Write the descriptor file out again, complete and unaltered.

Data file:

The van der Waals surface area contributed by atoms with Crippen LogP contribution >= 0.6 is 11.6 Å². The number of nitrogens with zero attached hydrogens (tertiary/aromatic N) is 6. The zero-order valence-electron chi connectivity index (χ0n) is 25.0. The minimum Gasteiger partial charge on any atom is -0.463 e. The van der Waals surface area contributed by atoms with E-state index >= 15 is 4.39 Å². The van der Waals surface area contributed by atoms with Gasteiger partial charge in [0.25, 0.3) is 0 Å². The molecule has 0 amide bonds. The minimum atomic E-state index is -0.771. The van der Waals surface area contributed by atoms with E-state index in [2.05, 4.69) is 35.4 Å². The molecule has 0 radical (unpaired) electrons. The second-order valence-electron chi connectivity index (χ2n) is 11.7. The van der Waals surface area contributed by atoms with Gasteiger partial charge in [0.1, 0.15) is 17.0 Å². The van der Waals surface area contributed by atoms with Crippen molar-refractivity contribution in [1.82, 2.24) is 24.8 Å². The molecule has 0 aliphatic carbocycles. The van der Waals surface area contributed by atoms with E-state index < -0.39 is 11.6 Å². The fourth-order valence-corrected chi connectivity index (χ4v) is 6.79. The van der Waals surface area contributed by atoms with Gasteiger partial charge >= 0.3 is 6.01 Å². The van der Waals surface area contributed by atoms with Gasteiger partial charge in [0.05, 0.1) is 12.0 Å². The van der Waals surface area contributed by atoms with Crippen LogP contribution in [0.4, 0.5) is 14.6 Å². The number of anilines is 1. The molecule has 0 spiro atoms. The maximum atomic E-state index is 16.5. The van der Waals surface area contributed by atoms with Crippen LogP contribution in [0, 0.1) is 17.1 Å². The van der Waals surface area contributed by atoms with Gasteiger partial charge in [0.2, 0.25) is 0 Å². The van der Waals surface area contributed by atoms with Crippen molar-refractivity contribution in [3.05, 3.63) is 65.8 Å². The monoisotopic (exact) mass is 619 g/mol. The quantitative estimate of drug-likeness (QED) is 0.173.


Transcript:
The van der Waals surface area contributed by atoms with Crippen LogP contribution >= 0.6 is 11.6 Å². The number of nitrogens with zero attached hydrogens (tertiary/aromatic N) is 6. The zero-order valence-electron chi connectivity index (χ0n) is 25.0. The minimum Gasteiger partial charge on any atom is -0.463 e. The van der Waals surface area contributed by atoms with E-state index >= 15 is 4.39 Å². The van der Waals surface area contributed by atoms with Gasteiger partial charge in [0.25, 0.3) is 0 Å². The molecule has 0 amide bonds. The minimum atomic E-state index is -0.771. The van der Waals surface area contributed by atoms with E-state index in [2.05, 4.69) is 35.4 Å². The molecule has 0 radical (unpaired) electrons. The second-order valence-electron chi connectivity index (χ2n) is 11.7. The van der Waals surface area contributed by atoms with Gasteiger partial charge in [0.1, 0.15) is 17.0 Å². The van der Waals surface area contributed by atoms with Crippen molar-refractivity contribution in [1.82, 2.24) is 24.8 Å². The molecule has 0 aliphatic carbocycles. The van der Waals surface area contributed by atoms with E-state index < -0.39 is 11.6 Å². The fourth-order valence-corrected chi connectivity index (χ4v) is 6.79. The van der Waals surface area contributed by atoms with Gasteiger partial charge >= 0.3 is 6.01 Å². The van der Waals surface area contributed by atoms with Gasteiger partial charge in [0.05, 0.1) is 12.0 Å². The van der Waals surface area contributed by atoms with Crippen LogP contribution in [0.4, 0.5) is 14.6 Å². The number of anilines is 1. The molecule has 0 spiro atoms. The maximum atomic E-state index is 16.5. The van der Waals surface area contributed by atoms with Crippen LogP contribution in [0, 0.1) is 17.1 Å². The van der Waals surface area contributed by atoms with Gasteiger partial charge in [0.2, 0.25) is 0 Å². The van der Waals surface area contributed by atoms with Crippen molar-refractivity contribution in [3.05, 3.63) is 65.8 Å². The monoisotopic (exact) mass is 619 g/mol. The quantitative estimate of drug-likeness (QED) is 0.173.